In 2004, my wife, Bethany, and I were given the gift of a trip to Alsace, France, to visit my accordion teacher, Sylvain Piron, his wife, storyteller Catherine Piron-Paira, and their family. I wrote the following shortly after the trip. It appeared some time later in Wolf Moon Journal, a local Maine literary magazine. I present it here in installments over the next few months.
|Accordion besotted simpleton (me).
Charlie playing stage left. Bethany
in cantaloupe sweater in back.
Sylvain and Catherine threw a party for us on the third night of our trip. Not just a small gathering, but a grand fête held in the community center of Steinbourg. After the birthday parties of our youth, very few of us have the experience of having a party thrown in our honor. Not that this crowd really needed an excuse to party, but when we walked into the hall and saw the vast banner with the words, “Welcome to Gary and Bethanie,” stretching across the entire length of the stage, we were speechless. Would it be possible to feel more welcome?
|An agglomeration of accordionists, with François and
Dani on fiddles
In came Charlie, an accordionist, still dressed for work. Then François, a lanky and excellent fiddler arrived. Cedric, a charismatic accordionist who’d learned from Sylvain, came and shook the hand of every musician in the room. This was the first time I’d participated in this particularly French gesture which, to me, says, “We’re in this together.” Danielle, another accordionist, was introduced to me as an English teacher. I had one of those moments in my mind and blurted our, “You’re kidding!” Not because I didn’t believe her, but because it occurred to me that an English teacher in Alsace is a very different thing from an English teacher in the States. Yes, I know it’s obvious, but the fact of that difference delighted me.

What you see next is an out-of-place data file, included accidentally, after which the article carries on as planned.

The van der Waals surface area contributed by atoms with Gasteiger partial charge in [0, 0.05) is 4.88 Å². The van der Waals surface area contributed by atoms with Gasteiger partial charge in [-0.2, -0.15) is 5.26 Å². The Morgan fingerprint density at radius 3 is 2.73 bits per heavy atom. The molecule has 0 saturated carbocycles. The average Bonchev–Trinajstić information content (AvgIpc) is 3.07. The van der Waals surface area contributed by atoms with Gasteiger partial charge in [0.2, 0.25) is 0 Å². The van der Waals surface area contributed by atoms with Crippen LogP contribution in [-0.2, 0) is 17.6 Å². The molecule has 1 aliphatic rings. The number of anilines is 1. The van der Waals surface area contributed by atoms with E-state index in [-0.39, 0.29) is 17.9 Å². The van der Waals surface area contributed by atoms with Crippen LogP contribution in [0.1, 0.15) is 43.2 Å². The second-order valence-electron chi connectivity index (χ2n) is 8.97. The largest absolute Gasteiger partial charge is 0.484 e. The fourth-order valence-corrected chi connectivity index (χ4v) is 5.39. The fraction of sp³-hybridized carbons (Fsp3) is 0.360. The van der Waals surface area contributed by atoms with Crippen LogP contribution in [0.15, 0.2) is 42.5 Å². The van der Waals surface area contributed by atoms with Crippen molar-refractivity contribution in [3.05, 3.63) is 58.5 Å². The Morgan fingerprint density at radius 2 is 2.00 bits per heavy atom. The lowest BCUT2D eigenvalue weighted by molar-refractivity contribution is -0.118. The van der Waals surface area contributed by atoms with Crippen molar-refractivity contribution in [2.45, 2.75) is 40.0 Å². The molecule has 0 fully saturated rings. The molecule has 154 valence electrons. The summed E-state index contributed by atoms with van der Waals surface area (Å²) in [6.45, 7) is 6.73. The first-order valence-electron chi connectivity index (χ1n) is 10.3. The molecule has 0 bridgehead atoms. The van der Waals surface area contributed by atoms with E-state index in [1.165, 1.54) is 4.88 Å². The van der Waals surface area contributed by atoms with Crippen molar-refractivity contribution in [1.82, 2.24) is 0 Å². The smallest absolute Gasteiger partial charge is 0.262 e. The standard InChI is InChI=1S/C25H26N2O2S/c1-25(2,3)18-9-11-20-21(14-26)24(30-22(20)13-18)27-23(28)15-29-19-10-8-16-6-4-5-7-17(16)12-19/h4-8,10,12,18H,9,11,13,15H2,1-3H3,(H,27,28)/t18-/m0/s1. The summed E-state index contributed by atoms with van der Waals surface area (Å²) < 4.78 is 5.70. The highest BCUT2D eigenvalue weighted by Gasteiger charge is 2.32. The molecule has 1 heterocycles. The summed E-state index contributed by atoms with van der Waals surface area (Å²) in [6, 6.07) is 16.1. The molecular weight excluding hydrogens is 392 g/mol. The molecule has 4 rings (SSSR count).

|An English country dance in France
Photo by Martine Lutz
At various points through the evening I found myself fixating on my wife. Bethany had been a bit anxious about dancing, not cowardly as I was, but nervous. The week had been filled with dance of the most charming sort. Catherine took Bethany under her wing, teaching Bethany to waltz and mazurka while Sylvain and I played. Catherine was an excellent teacher, intuitive and kind. Bethany was an excellent student, grateful and willing. The two of them were a delight to watch. Bethany shimmered as if she were the object of a love song. She looked beautiful, happy, and fluid. Through the Breton circle dances, the an dro and hanter dro and the English country dances, mazurkas, scottishes, and waltzes, I was proud of her in a very lusty way.
Sylvain Piron, J’ai un noveau chapeau, MP3
|“J’ai un noveau chapeau …”
Photo by Martine Lutz
Later in the evening I started a tune. “J’ai un noveau chapeau” was written by Sylvain, and it was well loved. As soon as they heard the first notes, the crowd flew into action. The size of the dance circle doubled, musicians, who had been milling about, ran over to get their instruments to get a a piece of the action. Sylvain walked over to the circle, beckoning us in. Charlie, Cedric, François, and I followed. The circle opened, and we stepped into the middle. It was an embrace, the dancers and the musicians. Sylvain sang the first line, “J’ai un noveau chapeau …” and the entire room took up the song. Fifty people, it must have been, singing together, with Sylvain at the center. Catherine led the dance, but no one needed to be led, really. The very simple Breton rhythm, the simple steps, Sylvain’s funny lyric, his voice, his tune, his accordion. It wasn’t louder than the ten other accordions playing, but it was certainly more central.